Speeding up TLS: enabling session reuse

Vincent Bernat

Session reuse is one of the most important mechanisms to improve TLS performance: by submitting an appropriate blob to the server, a client can trigger an abbreviated handshake, improving latency and computation time. There exist two distinct ways to achieve session reuse: session identifiers as described in RFC 5246 and session tickets as depicted in RFC 5077.

Update (2018-08)

While the content of this article is still technically sound, ensure you understand it was written by the end of 2011 and therefore doesn’t take into account many important aspects, like the compatibility progression of implementations with RFC 5077 and the fall of RC4 as an appropriate cipher. Moreover, TLS 1.3 replaced both session identifiers and session tickets with a new mechanism.

Theory of operation#

To establish a TLS connection, four messages need to be exchanged between client and server. With a latency of 50 ms, we have a 200 ms overhead to establish the connection (plus TCP handshake). Moreover, to share a common secret, both the client and the server need to achieve some public-key cryptographic operations which are costly, computation-wise.

TLS full handshake
Full TLS handshake

To avoid a full TLS handshake each time a client requests a resource, it can ask for an abbreviated handshake, saving a complete round-trip (100 ms) and avoiding the costliest part of the full TLS handshake.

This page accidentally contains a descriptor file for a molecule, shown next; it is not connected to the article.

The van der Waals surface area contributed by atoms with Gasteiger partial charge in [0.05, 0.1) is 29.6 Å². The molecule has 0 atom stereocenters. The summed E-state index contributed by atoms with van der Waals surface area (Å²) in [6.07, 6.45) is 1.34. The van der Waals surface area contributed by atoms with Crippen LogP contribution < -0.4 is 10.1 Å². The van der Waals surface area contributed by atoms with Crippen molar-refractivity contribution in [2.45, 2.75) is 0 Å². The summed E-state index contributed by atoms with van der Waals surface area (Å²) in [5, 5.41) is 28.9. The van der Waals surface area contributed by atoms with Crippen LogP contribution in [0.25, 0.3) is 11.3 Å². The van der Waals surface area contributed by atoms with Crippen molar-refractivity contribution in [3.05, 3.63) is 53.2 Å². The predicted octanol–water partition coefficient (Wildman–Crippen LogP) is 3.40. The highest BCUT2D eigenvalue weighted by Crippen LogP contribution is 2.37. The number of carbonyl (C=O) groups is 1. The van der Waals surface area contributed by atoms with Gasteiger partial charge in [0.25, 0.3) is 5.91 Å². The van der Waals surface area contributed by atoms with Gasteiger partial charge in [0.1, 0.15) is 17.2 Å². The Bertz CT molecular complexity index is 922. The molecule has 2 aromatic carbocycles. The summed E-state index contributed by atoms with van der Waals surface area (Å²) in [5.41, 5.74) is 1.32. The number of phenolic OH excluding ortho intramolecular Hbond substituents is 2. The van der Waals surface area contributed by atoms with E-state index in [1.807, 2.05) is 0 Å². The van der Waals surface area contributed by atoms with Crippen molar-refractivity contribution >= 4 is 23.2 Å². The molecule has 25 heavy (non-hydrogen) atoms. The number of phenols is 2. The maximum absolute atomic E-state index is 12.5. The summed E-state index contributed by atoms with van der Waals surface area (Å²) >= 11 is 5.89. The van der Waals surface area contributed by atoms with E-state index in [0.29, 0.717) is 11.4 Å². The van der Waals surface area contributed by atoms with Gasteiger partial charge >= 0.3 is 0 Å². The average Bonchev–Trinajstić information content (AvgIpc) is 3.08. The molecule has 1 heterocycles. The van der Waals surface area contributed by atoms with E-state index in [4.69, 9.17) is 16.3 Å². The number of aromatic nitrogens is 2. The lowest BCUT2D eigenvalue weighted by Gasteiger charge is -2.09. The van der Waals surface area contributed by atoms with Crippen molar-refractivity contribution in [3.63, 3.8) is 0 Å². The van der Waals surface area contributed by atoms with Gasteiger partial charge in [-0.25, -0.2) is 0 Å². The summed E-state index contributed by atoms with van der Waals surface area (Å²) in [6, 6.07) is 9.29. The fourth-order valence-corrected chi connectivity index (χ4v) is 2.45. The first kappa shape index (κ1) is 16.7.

TLS abbreviated handshake
Abbreviated TLS handshake

Two mechanisms can be used to accomplish an abbreviated handshake:

  1. When the server sends the “Server Hello” message, it can include a session identifier. The client should store it and present it in the “Client Hello” message of the next session. If the server finds the corresponding session in its cache and accepts to resume the session, it will send back the same session identifier and will continue with the abbreviated TLS handshake. Otherwise, it will issue a new session identifier and switch to a full handshake. This mechanism is detailed in RFC 5246. It is the most common mechanism because it exists since earlier versions of TLS.

  2. In the last exchange of a full TLS handshake, the server can include a “New Session Ticket” message (not represented in the handshake described in the picture) which will contain the complete session state (including the master secret negotiated between the client and the server and the cipher suite used). Therefore, this state is encrypted and integrity-protected by a key known only by the server. This opaque datum is known as a session ticket. The details lie in RFC 5077 which supersedes RFC 4507.

The ticket mechanism is a TLS extension. The client can advertise its support by sending an empty “Session Ticket” extension in the “Client Hello” message. The server will answer with an empty “Session Ticket” extension in its “Server Hello” message if it supports it. If one of them does not support this extension, they can fall back to the session identifier mechanism built into TLS.

RFC 5077 identifies situations where tickets are desirable over session identifiers. The main improvement is to avoid to maintain a server-side session cache since the whole session state is remembered by the client, not the server. A session cache can be costly in terms of memory and difficult to share between multiple hosts when requests are load-balanced across servers.

Browser support#

Session identifiers are part of TLS and are therefore supported for a long time by clients and servers. However, session tickets are an optional TLS extension and therefore, the support is not as widespread as for session identifiers. Support for tickets was added in OpenSSL 0.9.8f (October 2007). In GnuTLS, this is version 2.9.3 (August 2009). For NSS, the set of libraries behind most browsers, support of RFC 5077 is in version 3.12 (June 2008). For Schannel, Microsoft implementation of TLS, support was added in Windows 8.1 and Windows 2012 R2.